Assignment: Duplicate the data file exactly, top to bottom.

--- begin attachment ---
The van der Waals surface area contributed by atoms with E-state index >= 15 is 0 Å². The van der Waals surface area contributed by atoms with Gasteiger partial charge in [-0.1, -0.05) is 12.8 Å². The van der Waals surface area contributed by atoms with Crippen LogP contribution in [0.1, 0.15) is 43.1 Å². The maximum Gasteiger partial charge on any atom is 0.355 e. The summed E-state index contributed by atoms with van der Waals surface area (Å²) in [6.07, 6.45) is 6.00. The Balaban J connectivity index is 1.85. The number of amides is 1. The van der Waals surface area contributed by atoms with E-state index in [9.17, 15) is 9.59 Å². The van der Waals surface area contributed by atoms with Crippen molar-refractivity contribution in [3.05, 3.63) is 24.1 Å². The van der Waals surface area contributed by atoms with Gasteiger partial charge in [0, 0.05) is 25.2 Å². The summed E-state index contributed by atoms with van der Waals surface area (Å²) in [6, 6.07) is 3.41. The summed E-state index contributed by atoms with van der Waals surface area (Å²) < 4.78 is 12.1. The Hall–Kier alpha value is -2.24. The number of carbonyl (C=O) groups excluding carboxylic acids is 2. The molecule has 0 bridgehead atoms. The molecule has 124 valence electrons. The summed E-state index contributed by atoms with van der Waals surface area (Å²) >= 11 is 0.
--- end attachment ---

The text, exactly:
The van der Waals surface area contributed by atoms with E-state index >= 15 is 0 Å². The van der Waals surface area contributed by atoms with Gasteiger partial charge in [-0.1, -0.05) is 12.8 Å². The van der Waals surface area contributed by atoms with Crippen LogP contribution in [0.1, 0.15) is 43.1 Å². The maximum Gasteiger partial charge on any atom is 0.355 e. The summed E-state index contributed by atoms with van der Waals surface area (Å²) in [6.07, 6.45) is 6.00. The Balaban J connectivity index is 1.85. The number of amides is 1. The van der Waals surface area contributed by atoms with E-state index in [9.17, 15) is 9.59 Å². The van der Waals surface area contributed by atoms with Crippen molar-refractivity contribution in [3.05, 3.63) is 24.1 Å². The van der Waals surface area contributed by atoms with Gasteiger partial charge in [0, 0.05) is 25.2 Å². The summed E-state index contributed by atoms with van der Waals surface area (Å²) in [6, 6.07) is 3.41. The summed E-state index contributed by atoms with van der Waals surface area (Å²) < 4.78 is 12.1. The Hall–Kier alpha value is -2.24. The number of carbonyl (C=O) groups excluding carboxylic acids is 2. The molecule has 0 bridgehead atoms. The molecule has 124 valence electrons. The summed E-state index contributed by atoms with van der Waals surface area (Å²) >= 11 is 0.